Can you imagine the frustration?  Here He’s about to do what had never been done up to that time and still they refused to even acknowledge Him.  They hated Him for calling them on the temple desecration (a thing the law forbade anyway, though they created loopholes for that too) and then hated Him because He cured a man on the Sabbath.  Here’s where we have to take stock of ourselves as well.  When we care more about our own welfare (the wealth garnered at the money changers’ tables and animals sold in the temple) than we do God’s glory, we are in danger of choosing tradition and our own concerns over truth.  When we are more concerned with our own definition of righteousness than God’s simple explanation, we show that we don’t respect Him as sovereign.  Jesus is the boss.

If John 1 is correct, then Jesus gave the laws, created the world and is the one to interpret what they meant.  So the Pharisees and leaders wanting to kill Him is just plain rebellion against their God.  Many an atheist would accept Jesus if they saw the miracles day after day that the disciples and leaders of Israel saw; many an agnostic would be convinced and know His claims were true if they witnessed even one of the many things Jesus did.  The fact that these people fought Him tooth and nail says something about us in general–not just them.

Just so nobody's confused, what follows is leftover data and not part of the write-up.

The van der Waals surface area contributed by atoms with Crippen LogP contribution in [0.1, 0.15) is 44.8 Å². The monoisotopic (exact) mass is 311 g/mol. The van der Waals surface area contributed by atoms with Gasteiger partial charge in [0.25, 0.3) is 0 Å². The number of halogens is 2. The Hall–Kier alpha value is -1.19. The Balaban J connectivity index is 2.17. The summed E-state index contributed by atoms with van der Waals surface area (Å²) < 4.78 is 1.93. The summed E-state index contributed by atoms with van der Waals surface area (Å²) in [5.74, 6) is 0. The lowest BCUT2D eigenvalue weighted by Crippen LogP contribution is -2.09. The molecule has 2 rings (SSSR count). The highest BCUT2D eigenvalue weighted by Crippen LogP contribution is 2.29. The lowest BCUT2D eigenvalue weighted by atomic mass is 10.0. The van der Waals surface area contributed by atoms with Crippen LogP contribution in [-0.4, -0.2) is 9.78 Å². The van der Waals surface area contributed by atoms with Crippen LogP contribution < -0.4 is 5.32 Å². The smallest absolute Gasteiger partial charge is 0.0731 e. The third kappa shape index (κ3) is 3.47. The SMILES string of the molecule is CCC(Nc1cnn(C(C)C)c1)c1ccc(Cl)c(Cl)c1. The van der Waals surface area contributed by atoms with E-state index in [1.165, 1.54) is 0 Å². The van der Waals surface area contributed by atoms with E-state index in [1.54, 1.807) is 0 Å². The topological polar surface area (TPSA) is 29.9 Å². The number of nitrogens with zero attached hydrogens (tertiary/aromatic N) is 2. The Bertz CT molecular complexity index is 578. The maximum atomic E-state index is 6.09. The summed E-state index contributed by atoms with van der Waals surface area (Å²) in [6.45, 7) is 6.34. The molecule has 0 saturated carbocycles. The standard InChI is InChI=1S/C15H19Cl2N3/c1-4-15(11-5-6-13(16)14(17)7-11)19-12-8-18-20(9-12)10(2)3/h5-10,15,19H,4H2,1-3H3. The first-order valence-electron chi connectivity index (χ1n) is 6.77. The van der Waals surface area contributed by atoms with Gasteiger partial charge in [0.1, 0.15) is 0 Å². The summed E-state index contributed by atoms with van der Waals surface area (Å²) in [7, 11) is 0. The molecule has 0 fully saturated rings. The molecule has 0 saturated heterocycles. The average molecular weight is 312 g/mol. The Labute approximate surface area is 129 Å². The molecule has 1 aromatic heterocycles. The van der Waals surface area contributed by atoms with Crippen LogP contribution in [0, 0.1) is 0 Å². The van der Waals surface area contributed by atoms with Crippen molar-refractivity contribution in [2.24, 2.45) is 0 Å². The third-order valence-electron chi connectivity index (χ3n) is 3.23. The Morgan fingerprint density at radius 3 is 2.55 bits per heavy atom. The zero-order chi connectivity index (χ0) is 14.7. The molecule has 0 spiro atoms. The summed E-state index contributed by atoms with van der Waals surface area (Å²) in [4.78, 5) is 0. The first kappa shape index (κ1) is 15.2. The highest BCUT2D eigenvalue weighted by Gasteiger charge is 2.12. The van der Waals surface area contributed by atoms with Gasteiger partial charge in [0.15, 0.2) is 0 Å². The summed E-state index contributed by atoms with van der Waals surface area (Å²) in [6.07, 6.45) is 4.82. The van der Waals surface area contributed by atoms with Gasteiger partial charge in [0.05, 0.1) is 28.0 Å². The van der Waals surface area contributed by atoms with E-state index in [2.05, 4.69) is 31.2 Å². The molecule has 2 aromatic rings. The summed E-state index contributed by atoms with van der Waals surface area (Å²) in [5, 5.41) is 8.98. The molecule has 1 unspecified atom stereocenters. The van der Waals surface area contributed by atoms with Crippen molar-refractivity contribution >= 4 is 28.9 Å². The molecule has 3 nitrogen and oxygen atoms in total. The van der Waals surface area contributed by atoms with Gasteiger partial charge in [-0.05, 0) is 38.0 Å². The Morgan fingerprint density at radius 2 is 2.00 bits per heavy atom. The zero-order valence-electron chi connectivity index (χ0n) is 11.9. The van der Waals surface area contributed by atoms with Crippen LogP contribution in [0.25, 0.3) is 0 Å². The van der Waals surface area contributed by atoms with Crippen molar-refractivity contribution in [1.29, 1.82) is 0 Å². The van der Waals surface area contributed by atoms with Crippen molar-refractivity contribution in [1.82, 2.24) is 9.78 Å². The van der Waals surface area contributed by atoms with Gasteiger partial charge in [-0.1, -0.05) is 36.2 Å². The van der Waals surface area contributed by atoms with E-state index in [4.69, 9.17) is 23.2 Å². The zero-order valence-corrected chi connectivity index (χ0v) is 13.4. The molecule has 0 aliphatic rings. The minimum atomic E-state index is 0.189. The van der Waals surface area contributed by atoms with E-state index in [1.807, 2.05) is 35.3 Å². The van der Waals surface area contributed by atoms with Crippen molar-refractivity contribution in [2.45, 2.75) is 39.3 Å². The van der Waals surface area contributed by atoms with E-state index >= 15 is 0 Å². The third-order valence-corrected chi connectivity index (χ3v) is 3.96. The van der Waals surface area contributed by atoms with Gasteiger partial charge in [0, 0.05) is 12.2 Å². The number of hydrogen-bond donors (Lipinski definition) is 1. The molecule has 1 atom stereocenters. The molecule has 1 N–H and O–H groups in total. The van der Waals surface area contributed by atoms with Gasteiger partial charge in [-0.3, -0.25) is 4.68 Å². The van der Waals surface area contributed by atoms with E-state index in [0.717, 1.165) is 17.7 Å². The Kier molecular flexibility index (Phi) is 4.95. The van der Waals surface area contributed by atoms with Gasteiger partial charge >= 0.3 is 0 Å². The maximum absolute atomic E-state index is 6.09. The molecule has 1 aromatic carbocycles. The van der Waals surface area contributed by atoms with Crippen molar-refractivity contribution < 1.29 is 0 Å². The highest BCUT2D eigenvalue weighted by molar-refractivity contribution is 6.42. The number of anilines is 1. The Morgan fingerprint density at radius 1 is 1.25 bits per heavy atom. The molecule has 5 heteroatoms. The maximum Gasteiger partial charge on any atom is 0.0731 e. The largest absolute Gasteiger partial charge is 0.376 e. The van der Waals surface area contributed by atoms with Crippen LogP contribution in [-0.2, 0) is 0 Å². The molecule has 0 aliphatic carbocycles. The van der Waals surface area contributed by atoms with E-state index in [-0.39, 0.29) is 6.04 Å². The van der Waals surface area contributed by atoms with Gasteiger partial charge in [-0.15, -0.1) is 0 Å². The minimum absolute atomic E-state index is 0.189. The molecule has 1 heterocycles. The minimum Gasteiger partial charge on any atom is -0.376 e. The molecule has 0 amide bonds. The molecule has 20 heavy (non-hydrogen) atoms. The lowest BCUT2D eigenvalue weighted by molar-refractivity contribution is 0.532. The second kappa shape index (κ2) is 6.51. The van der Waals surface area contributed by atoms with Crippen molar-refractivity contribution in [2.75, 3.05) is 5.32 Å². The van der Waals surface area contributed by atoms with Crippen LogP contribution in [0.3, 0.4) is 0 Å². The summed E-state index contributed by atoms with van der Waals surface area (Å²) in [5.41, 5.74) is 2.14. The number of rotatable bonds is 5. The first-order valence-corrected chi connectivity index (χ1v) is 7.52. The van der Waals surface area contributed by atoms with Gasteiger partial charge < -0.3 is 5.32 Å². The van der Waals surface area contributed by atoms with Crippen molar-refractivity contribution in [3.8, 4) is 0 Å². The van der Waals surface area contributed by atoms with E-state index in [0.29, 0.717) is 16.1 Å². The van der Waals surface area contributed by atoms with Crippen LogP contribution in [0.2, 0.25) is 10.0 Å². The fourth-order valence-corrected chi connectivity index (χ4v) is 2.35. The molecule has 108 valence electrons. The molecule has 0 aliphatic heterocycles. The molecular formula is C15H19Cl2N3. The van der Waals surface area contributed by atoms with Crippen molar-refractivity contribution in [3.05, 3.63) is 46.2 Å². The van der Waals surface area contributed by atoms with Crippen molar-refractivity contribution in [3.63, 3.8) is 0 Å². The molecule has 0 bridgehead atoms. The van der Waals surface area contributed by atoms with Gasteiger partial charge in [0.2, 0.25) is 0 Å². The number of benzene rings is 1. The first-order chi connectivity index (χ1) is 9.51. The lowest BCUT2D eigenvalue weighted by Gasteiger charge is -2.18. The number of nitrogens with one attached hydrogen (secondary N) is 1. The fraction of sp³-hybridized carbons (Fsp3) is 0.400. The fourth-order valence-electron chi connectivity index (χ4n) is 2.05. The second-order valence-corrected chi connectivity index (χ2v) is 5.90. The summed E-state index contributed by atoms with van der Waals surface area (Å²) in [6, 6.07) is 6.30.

We want what we want and nothing, even the truth, is gonna’ stand in our way.  How do I know this?

Jesus was crucified and died because He simply stood for a more compassionate life.  John 15:25,  “But this is to fulfill what is written in their Law:  ‘They hated me without reason.’ “

I don’t think Jesus gets angry at unbelief that is uninformed or hasn’t seen the clear truth yet.  I believe He is distressed and angry when a person can see it clear as day yet still rejects it.  I mean, come on, doesn’t it bug us all when someone stubbornly refuses to accept reality in favor of their ignorance?

We only have a few examples of Jesus getting angry, but the ones we have speak volumes about what distresses Him to the point anger.  Funny, it’s never directed at a person who knows they’re a sinner and seeks forgiveness.